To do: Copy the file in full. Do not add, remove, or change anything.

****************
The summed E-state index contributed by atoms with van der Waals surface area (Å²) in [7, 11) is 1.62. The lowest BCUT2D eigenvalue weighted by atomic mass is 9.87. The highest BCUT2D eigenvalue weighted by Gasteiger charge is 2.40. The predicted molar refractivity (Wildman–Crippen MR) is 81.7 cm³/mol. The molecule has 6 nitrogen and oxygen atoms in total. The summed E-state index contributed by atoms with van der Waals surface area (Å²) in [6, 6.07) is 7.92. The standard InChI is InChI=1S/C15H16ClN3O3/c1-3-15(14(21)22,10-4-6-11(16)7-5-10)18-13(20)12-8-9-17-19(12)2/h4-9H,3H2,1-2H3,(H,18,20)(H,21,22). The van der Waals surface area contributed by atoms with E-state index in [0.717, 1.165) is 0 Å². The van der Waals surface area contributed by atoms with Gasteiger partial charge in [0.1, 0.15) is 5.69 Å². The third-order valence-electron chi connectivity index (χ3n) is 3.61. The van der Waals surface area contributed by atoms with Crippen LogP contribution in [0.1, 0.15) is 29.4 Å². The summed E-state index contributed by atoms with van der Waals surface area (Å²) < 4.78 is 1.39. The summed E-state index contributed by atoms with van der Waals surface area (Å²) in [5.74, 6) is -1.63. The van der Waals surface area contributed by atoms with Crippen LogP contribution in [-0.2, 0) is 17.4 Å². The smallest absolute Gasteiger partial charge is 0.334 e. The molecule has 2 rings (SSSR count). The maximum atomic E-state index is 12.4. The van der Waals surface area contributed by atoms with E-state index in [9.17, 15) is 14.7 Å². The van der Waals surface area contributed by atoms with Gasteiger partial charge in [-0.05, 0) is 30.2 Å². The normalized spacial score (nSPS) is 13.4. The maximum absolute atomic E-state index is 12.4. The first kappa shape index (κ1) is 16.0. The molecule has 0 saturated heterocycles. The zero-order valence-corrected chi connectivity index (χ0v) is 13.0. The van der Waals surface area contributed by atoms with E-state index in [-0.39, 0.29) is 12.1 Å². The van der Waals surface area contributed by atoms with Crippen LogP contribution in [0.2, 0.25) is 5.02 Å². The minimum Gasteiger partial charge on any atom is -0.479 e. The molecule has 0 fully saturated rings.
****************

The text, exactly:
The summed E-state index contributed by atoms with van der Waals surface area (Å²) in [7, 11) is 1.62. The lowest BCUT2D eigenvalue weighted by atomic mass is 9.87. The highest BCUT2D eigenvalue weighted by Gasteiger charge is 2.40. The predicted molar refractivity (Wildman–Crippen MR) is 81.7 cm³/mol. The molecule has 6 nitrogen and oxygen atoms in total. The summed E-state index contributed by atoms with van der Waals surface area (Å²) in [6, 6.07) is 7.92. The standard InChI is InChI=1S/C15H16ClN3O3/c1-3-15(14(21)22,10-4-6-11(16)7-5-10)18-13(20)12-8-9-17-19(12)2/h4-9H,3H2,1-2H3,(H,18,20)(H,21,22). The van der Waals surface area contributed by atoms with E-state index in [0.717, 1.165) is 0 Å². The van der Waals surface area contributed by atoms with Gasteiger partial charge in [0.1, 0.15) is 5.69 Å². The third-order valence-electron chi connectivity index (χ3n) is 3.61. The van der Waals surface area contributed by atoms with Crippen LogP contribution in [0.1, 0.15) is 29.4 Å². The summed E-state index contributed by atoms with van der Waals surface area (Å²) < 4.78 is 1.39. The summed E-state index contributed by atoms with van der Waals surface area (Å²) in [5.74, 6) is -1.63. The van der Waals surface area contributed by atoms with Crippen LogP contribution in [-0.2, 0) is 17.4 Å². The smallest absolute Gasteiger partial charge is 0.334 e. The molecule has 2 rings (SSSR count). The maximum atomic E-state index is 12.4. The van der Waals surface area contributed by atoms with E-state index in [9.17, 15) is 14.7 Å². The van der Waals surface area contributed by atoms with Gasteiger partial charge in [-0.05, 0) is 30.2 Å². The normalized spacial score (nSPS) is 13.4. The maximum absolute atomic E-state index is 12.4. The first kappa shape index (κ1) is 16.0. The molecule has 0 saturated heterocycles. The zero-order valence-corrected chi connectivity index (χ0v) is 13.0. The van der Waals surface area contributed by atoms with E-state index in [-0.39, 0.29) is 12.1 Å². The van der Waals surface area contributed by atoms with Crippen LogP contribution in [0.2, 0.25) is 5.02 Å². The minimum Gasteiger partial charge on any atom is -0.479 e. The molecule has 0 fully saturated rings.